PUE-fecting data centres

Walking into the future

A key metric used by the data centre industry to understand how efficiently data centres use energy is Power Usage Effectiveness (PUE). Bradley Stone, Data Centre Vertical Manager (UK and Ireland) at Carrier, highlights how efficient HVAC systems can help this energy-hungry sector reduce running costs and carbon footprints.

Rising energy costs and the need to meet sustainability goals means that data centres are under constant pressure to improve efficiency.

Data centres play a significant role in an increasingly digital world but with approximately 3.5 quintillion bytes (3.5 million terabytes) of data created daily, the energy needed to consume this information is huge.

The energy consumption required by data centres is driven by the need to power and cool servers and other infrastructure required to store, process and transmit data. Data centres account for 1% of the world’s electricity consumption and 0.5% of carbon dioxide emissions.

Calculating PUE

A key metric used by the data centre industry to understand how efficiently data centres use energy is Power Usage Effectiveness (PUE). It can identify opportunities where efficiency can be improved over time.

The formula used to calculate power usage is Total Facility Energy divided by IT Equipment Energy.

IT Equipment Energy covers the energy consumed by the core IT equipment within the data centre, including servers, switches, storage devices and networking infrastructure. It encompasses the energy required for data processing, computation, and transmission.

Total Facility Energy is a combination of everything else that requires power in the data centre, such as non-IT equipment, lighting and cooling systems.

Non-IT equipment can include security, backup power devices during utility outages and power distribution infrastructure such as transformers, switchgear, power distribution units (PDUs), and cabling. These elements are all susceptible to electrical resistance and inefficiencies.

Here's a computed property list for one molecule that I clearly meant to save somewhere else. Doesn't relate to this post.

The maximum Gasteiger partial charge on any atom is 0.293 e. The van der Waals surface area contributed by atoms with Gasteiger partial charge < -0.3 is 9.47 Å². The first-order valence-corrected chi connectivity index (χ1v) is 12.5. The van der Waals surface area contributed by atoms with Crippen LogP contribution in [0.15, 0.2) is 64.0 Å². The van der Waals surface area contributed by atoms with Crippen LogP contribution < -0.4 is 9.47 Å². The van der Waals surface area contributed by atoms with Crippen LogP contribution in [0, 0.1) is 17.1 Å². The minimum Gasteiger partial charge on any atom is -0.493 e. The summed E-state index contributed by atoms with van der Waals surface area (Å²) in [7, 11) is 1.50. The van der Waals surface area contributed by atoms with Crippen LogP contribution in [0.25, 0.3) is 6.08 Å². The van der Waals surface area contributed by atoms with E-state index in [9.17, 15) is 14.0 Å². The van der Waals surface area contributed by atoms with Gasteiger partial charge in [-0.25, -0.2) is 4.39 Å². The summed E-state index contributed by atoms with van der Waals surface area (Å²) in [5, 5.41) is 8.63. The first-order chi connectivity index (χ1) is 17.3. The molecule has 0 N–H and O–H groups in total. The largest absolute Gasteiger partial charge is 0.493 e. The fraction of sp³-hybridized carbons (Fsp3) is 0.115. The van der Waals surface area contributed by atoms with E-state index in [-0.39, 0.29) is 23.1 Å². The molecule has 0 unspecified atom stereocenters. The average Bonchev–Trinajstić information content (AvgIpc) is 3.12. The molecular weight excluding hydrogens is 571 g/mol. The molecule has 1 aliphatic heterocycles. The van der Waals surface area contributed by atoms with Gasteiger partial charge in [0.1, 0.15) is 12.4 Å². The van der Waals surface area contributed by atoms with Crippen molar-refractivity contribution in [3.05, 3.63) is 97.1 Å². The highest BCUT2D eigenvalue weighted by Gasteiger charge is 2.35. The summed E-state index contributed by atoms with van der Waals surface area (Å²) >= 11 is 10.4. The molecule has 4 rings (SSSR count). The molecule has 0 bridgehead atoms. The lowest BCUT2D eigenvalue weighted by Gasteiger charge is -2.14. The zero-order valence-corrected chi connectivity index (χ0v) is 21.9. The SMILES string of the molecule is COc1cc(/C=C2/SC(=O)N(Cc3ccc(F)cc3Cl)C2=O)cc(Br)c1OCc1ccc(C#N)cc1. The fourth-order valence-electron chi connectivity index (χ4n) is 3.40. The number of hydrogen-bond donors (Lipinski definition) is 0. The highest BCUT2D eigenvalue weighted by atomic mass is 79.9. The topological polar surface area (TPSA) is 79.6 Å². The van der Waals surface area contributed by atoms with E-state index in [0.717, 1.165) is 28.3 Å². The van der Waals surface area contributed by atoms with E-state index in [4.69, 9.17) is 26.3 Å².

Energy consumed by lighting may seem minimal, but cumulative energy consumption can impact on the overall PUE significantly.

Data centres also generate substantial heat because of the operational intensity of IT equipment. Maintaining stable temperatures and ensuring equipment doesn’t overheat is crucial to a data centre’s smooth and safe running. This is where HVAC systems play their part.

However, heating and cooling systems consume around 30% to 40% of the overall energy in a data centre facility.

The ideal PUE ratio is 1.0, as it signifies that every unit of power consumed is utilised solely by the IT equipment. In reality, however, most data centres fall within the range of 1.2 to 1.4 as a result of factors such as suboptimal equipment efficiency or inefficient cooling systems.

Bradley Stone of Carrier
Bradley Stone of Carrier

Although HVAC systems consume a considerable amount of energy, it is possible for data centre operators to optimise their PUE ratio by enhancing their energy efficiency, maximising free cooling and using systems operating on low Global Warming Potential (GWP) refrigerants.

Enhancing energy efficiency

One approach to enhancing energy efficiency is the use of hot aisle/ cold aisle containment systems.

By segregating hot and cold airflows and preventing mixing, these systems enable more precise cooling, reducing the workload on HVAC systems.  Advanced monitoring and control systems can also be employed to fine-tune operations.

Machine learning algorithms and artificial intelligence can analyse vast amounts of data from devices and sensors then adjust cooling based on workload and environmental conditions. These intelligent systems optimise energy usage and maximise efficiency without compromising performance.

Free cooling

Free cooling in HVAC systems involves using the cooler outside air to directly cool the water or other heat transfer fluid. This can be achieved through various methods, such as air-side economisers, evaporative cooling or heat exchangers.

Free cooling can provide cooling capacities that exceed the requirements of the design, allowing for optimisation of multiple chillers. Multiple chillers can be operated in parallel or independently, depending on the cooling load, to further enhance efficiency and flexibility.

As an example, Carrier’s AquaForce® 30XF air-cooled screw chiller, designed specifically for data centres, operates between 100% hydronic free cooling, hybrid (free/mechanical) cooling and 100% mechanical cooling to maximise the efficiency of the system.

Data centres situated in cold climates or even underwater can reduce the amount of mechanical cooling needed to dissipate the heat generated by servers, increasing energy savings further.

Low GWP refrigerants

Many modern chiller and heat pump systems operate on lower GWP refrigerants. With the emergence of F-gas regulations in 2020, refrigerant blends such as R-1234ze are now being utilised. These refrigerants provide a sustainable solution and are compliant with regulations.

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